Here’s a problem.
I saw Martian the other day and I enjoyed it tremendously. A determinative sign of my enthusiasm? I did not care if it made sense. (By which I mean “story” sense. As far as scientific accuracy is concerned, my official reaction: “Who cares?”)
Martian felt like a throwback kind of a movie, from a time when America was hyper-optimistic and believed it could do anything. Americans don’t believe that anymore. Except for campaigning politicians. And it is possible they are only be saying that for votes.
In Martian, an astronaut is left stranded on Mars, and in the end – “Spoiler Alert!” – they get him back.
In truth, that isn’t really much of a spoiler. A movie where an astronaut’s stranded on Mars and they don’t get him back?
ANNOYED STUDIO EXECUTIVE: “I cannot believe you just pitched me that. ”
Just in case you were disappointed by my substandard “Spoiler Alert”, I now offer a legitimate “Spoiler Alert” about Martian –
That was a better one, wasn’t it?
I cannot tell you how happy that made me. Not that I ruined the suspense by giving away the fact that nobody dies, but that that was actually the case in a movie.
Color me “Relieved.” I mean, people die in comedies today. And here we have a movie set in outer space, which, you know, is a risky kind of a venue, where dying is not an unlikely possibility, I mean, not to the star of the movie, of course, but an endearing featured character the audience welcomed warmly into their hearts – those guys go all the time!
Not this time.
Now you might say, “We cannot take this film seriously because nobody died.” But I ask you to consider whether the need for obligatory “movie death” says more about the movie, or about you.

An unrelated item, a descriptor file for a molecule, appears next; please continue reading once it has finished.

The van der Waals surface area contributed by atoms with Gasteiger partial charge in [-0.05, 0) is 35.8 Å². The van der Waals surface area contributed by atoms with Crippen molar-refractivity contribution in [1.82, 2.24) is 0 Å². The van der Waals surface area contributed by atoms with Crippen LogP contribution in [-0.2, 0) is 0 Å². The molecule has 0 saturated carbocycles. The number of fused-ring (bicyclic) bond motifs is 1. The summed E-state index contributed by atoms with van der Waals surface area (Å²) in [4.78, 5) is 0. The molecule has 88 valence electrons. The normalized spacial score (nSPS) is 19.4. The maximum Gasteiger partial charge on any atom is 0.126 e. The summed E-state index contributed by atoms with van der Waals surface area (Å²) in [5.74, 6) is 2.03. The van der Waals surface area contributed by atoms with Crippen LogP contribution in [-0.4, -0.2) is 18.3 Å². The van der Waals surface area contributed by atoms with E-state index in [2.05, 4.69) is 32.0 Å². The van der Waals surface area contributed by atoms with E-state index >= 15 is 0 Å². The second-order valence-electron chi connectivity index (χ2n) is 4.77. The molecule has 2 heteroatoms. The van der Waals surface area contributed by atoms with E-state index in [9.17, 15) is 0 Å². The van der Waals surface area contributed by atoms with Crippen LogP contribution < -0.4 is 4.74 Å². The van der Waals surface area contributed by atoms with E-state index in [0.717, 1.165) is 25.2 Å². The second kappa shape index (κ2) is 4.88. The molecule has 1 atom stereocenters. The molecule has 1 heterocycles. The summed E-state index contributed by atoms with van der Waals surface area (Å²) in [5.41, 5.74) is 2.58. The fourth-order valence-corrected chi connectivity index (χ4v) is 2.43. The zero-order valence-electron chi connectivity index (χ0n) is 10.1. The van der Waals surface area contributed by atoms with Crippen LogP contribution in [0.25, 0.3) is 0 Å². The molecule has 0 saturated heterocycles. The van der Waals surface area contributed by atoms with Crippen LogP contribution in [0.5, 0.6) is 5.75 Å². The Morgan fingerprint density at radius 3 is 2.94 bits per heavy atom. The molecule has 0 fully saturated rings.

Is it unfathomable to believe that they can rescue someone from Mars and nobody dies? What is the matter with you? Is what I am asking you to consider.
I loved it that nobody died. It spared me the agonizing discomfort I have come to see as the price I am required to pay to watch an otherwise enjoyable movie. This time, however – no price. To which I say to Martian’s moviemakers…
The problem is, though I am not known for snarkiness, I am known for complaininess. “Complaining ‘R I”, you might say, were you packaging my perspectival essentialness. And with a terrific movie like Martian, I have nothing to complain about.
Which, the way I write about things…
Leaves me nothing to write about.
With one exception.
The ticky-tack quality of my quibble reflecting,
“This guy’s really ‘reaching’ for a complaint.”
That’s true. But it is not going to stop me.
Here’s my quibbly complaint.
Late in the movie, Matt Damon, succeeding Tom Hanks as today’s identifiable “Mr. Everyman” – except with a more noticeably sculpted upper body – steps out of the shower, and moves away from the camera…
Revealing, not surprisingly for a person who has just stepped out of the shower…
At that point, I immediately lean over to Dr. M and I whisper,
Uttered with total confidence, although I have zero familiarity with Mr. Damon’s actual butt.
I just knew that wasn’t his.
Incidentally, the “stepping-out-of-the-shower” scene was entirely unnecessary. Maybe it was the producer’s way of making up for “Nobody died.” “Nobody died, but you got to see Matt Damon’s posterior.”
Except you didn’t.
Which made me immediately wonder,
Whose posterior was it?
Was that “Tushie Double” invited to the premier?
And did he bring along his parents?
And did he go up to Matt Damon at the “after party” and say, “I’m your hind-quarters”?
And what exactly is on his resume?
And on his eight-by-ten glossies?
And can he do uncanny posterial impressions of all the actors he’s stood in for?
And does he feel lucky to be working, or did he always know he “had it”?
And what are the auditions for those jobs like?
(DISMISSLINGLY) “That’s Tom Cruise’s ass.”
Thank you, Martian producers for including that gratuitous moment.
Otherwise, I’d be dead in the water here.
What does my inability to write interestingly about positive experiences say about me?
Do you really need to know?
I am certain I don’t.
And I wrote a post about it,